Types of trauma-related blame following interpersonal trauma

Catherine M. Reich, Kelly McKnight, Stephanie A. Sacks, Naseem Farahid, Tanya Mulzon, Grace Pegel, Jeremy Jamieson

Research output: Contribution to journalArticlepeer-review

4 Scopus citations


Objective: The Diagnostic and Statistical Manual of Mental Disorders (DSM) now includes traumarelated blame as a symptom of posttraumatic stress disorder (PTSD Criterion D3; American Psychiatric Association, 2013). To date, most blame research has utilized quantitative scales, primarily for selfblame, with little attention to other forms of blame. The aims of this study were to (a) identify the common blame types reported by interpersonal trauma survivors through open-ended statements, and (b) explore how well these blame types converge with the Posttraumatic Stress Disorder Checklist for DSM–5 (PCL-5) screener’s blame item and total scores. Method: Using a mixed-method design, interpersonal trauma survivors (N = 132) completed the Life Events Checklist and the PCL-5. They also provided a written statement indicating why they believe their traumatic event occurred, which was later coded into types of blame by three independent raters. Results: Five blame types emerged from survivors’ statements: self, perpetrator, other, global, and circumstance. However, in most cases the presence or absence of each of the blame types was not reliably associated with posttraumatic distress. Conclusion: The findings suggest that trauma-related blame attributions are more nuanced than is typically measured and that factors such as the degree of distress caused by a particular blame attribution, or how believable the thought is to the survivor, might be more clinically meaningful than the specific content of the belief.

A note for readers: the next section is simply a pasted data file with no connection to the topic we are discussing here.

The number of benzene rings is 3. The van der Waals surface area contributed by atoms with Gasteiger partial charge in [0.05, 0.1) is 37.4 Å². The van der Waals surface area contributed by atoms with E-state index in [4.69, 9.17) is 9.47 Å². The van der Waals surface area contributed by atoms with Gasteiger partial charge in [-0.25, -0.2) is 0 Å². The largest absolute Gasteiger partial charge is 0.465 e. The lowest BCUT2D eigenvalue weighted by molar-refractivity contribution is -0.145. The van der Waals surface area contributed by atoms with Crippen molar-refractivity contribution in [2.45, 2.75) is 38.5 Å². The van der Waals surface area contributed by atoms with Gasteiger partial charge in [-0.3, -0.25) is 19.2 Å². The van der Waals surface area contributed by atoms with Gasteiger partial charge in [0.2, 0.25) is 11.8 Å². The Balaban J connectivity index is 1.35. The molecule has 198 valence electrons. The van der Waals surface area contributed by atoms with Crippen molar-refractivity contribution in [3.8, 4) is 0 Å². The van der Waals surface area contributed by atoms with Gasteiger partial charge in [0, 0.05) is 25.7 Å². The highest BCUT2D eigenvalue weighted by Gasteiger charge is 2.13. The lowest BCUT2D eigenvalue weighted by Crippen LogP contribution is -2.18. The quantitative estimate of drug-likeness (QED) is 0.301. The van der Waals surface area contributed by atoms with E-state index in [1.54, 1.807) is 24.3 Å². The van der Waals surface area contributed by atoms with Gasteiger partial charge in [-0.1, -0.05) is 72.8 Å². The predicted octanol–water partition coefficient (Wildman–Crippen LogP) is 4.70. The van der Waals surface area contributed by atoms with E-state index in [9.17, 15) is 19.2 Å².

Original languageEnglish (US)
Pages (from-to)287-294
Number of pages8
JournalPsychological Trauma: Theory, Research, Practice, and Policy
Issue number2
StatePublished - Sep 23 2021

Bibliographical note

Funding Information:
We have no conflicts of interest to disclose. This study was made possible by support from the University of Minnesota Duluth, Department of Psychology, Internal Project Funding

Publisher Copyright:
© 2021 American Psychological Association


  • PTSD
  • blame
  • cognition
  • interpersonal violence
  • trauma


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